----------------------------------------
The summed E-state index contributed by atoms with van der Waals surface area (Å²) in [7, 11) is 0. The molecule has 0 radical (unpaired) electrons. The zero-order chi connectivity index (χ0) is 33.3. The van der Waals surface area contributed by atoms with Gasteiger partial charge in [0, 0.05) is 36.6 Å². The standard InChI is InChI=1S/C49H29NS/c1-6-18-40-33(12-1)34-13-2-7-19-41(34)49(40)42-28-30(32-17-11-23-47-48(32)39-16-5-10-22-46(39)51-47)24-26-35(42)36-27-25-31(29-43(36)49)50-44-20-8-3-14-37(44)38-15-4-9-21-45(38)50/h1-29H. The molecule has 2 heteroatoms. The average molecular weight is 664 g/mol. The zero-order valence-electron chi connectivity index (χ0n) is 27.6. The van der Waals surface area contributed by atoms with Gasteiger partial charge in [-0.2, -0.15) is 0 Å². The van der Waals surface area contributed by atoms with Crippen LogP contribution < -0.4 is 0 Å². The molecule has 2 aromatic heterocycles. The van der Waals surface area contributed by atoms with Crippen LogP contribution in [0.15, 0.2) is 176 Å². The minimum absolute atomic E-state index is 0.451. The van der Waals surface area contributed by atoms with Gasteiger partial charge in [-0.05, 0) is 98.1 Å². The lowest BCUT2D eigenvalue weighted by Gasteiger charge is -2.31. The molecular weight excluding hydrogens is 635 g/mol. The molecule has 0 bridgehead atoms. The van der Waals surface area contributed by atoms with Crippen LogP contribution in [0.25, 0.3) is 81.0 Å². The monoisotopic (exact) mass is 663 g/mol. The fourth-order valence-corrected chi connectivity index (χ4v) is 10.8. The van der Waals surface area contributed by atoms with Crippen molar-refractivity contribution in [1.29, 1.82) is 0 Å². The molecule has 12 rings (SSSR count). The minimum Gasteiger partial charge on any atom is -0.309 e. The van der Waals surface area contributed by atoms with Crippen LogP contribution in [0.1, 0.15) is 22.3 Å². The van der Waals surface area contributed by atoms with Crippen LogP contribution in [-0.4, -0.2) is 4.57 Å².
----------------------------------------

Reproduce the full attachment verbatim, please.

The summed E-state index contributed by atoms with van der Waals surface area (Å²) in [7, 11) is 0. The molecule has 0 radical (unpaired) electrons. The zero-order chi connectivity index (χ0) is 33.3. The van der Waals surface area contributed by atoms with Gasteiger partial charge in [0, 0.05) is 36.6 Å². The standard InChI is InChI=1S/C49H29NS/c1-6-18-40-33(12-1)34-13-2-7-19-41(34)49(40)42-28-30(32-17-11-23-47-48(32)39-16-5-10-22-46(39)51-47)24-26-35(42)36-27-25-31(29-43(36)49)50-44-20-8-3-14-37(44)38-15-4-9-21-45(38)50/h1-29H. The molecule has 2 heteroatoms. The average molecular weight is 664 g/mol. The zero-order valence-electron chi connectivity index (χ0n) is 27.6. The van der Waals surface area contributed by atoms with Gasteiger partial charge in [-0.2, -0.15) is 0 Å². The van der Waals surface area contributed by atoms with Crippen LogP contribution < -0.4 is 0 Å². The molecule has 2 aromatic heterocycles. The van der Waals surface area contributed by atoms with Crippen LogP contribution in [0.15, 0.2) is 176 Å². The minimum absolute atomic E-state index is 0.451. The van der Waals surface area contributed by atoms with Gasteiger partial charge in [-0.05, 0) is 98.1 Å². The lowest BCUT2D eigenvalue weighted by Gasteiger charge is -2.31. The molecular weight excluding hydrogens is 635 g/mol. The molecule has 0 bridgehead atoms. The van der Waals surface area contributed by atoms with Crippen LogP contribution in [0.25, 0.3) is 81.0 Å². The monoisotopic (exact) mass is 663 g/mol. The fourth-order valence-corrected chi connectivity index (χ4v) is 10.8. The van der Waals surface area contributed by atoms with Crippen molar-refractivity contribution in [1.29, 1.82) is 0 Å². The molecule has 12 rings (SSSR count). The minimum Gasteiger partial charge on any atom is -0.309 e. The van der Waals surface area contributed by atoms with Crippen LogP contribution in [0.1, 0.15) is 22.3 Å². The van der Waals surface area contributed by atoms with Crippen LogP contribution in [-0.4, -0.2) is 4.57 Å².